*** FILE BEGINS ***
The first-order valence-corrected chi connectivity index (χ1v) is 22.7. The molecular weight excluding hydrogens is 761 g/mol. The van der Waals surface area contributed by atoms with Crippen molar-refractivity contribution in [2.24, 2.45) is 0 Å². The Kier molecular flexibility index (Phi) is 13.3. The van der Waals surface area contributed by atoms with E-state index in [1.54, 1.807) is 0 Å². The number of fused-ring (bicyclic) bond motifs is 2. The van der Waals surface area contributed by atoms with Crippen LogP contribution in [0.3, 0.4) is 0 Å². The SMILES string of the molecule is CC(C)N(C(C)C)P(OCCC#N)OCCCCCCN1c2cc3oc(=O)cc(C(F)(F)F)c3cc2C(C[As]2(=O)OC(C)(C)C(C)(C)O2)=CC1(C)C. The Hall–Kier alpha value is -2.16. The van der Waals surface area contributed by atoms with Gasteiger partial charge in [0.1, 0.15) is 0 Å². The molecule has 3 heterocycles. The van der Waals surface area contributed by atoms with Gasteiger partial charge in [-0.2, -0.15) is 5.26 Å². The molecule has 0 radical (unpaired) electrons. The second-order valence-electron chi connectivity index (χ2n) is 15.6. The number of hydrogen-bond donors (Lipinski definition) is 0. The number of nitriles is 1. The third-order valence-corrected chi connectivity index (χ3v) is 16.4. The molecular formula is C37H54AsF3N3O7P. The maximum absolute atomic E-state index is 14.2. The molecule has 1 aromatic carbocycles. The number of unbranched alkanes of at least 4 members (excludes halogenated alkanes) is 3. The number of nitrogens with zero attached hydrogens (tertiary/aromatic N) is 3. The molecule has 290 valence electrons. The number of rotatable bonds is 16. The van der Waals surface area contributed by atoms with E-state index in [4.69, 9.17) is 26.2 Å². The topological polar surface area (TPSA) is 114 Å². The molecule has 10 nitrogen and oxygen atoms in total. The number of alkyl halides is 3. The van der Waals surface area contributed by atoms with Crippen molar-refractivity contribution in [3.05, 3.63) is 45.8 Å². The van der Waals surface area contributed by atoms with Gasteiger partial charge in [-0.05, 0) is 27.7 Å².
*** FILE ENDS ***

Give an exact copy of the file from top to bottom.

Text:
The first-order valence-corrected chi connectivity index (χ1v) is 22.7. The molecular weight excluding hydrogens is 761 g/mol. The van der Waals surface area contributed by atoms with Crippen molar-refractivity contribution in [2.24, 2.45) is 0 Å². The Kier molecular flexibility index (Phi) is 13.3. The van der Waals surface area contributed by atoms with E-state index in [1.54, 1.807) is 0 Å². The number of fused-ring (bicyclic) bond motifs is 2. The van der Waals surface area contributed by atoms with Crippen LogP contribution in [0.3, 0.4) is 0 Å². The SMILES string of the molecule is CC(C)N(C(C)C)P(OCCC#N)OCCCCCCN1c2cc3oc(=O)cc(C(F)(F)F)c3cc2C(C[As]2(=O)OC(C)(C)C(C)(C)O2)=CC1(C)C. The Hall–Kier alpha value is -2.16. The van der Waals surface area contributed by atoms with Gasteiger partial charge in [0.1, 0.15) is 0 Å². The molecule has 3 heterocycles. The van der Waals surface area contributed by atoms with Gasteiger partial charge in [-0.2, -0.15) is 5.26 Å². The molecule has 0 radical (unpaired) electrons. The second-order valence-electron chi connectivity index (χ2n) is 15.6. The number of hydrogen-bond donors (Lipinski definition) is 0. The number of nitriles is 1. The third-order valence-corrected chi connectivity index (χ3v) is 16.4. The molecular formula is C37H54AsF3N3O7P. The maximum absolute atomic E-state index is 14.2. The molecule has 1 aromatic carbocycles. The number of unbranched alkanes of at least 4 members (excludes halogenated alkanes) is 3. The number of nitrogens with zero attached hydrogens (tertiary/aromatic N) is 3. The molecule has 290 valence electrons. The number of rotatable bonds is 16. The van der Waals surface area contributed by atoms with E-state index in [4.69, 9.17) is 26.2 Å². The topological polar surface area (TPSA) is 114 Å². The molecule has 10 nitrogen and oxygen atoms in total. The number of alkyl halides is 3. The van der Waals surface area contributed by atoms with Crippen molar-refractivity contribution in [3.05, 3.63) is 45.8 Å². The van der Waals surface area contributed by atoms with Gasteiger partial charge in [-0.05, 0) is 27.7 Å².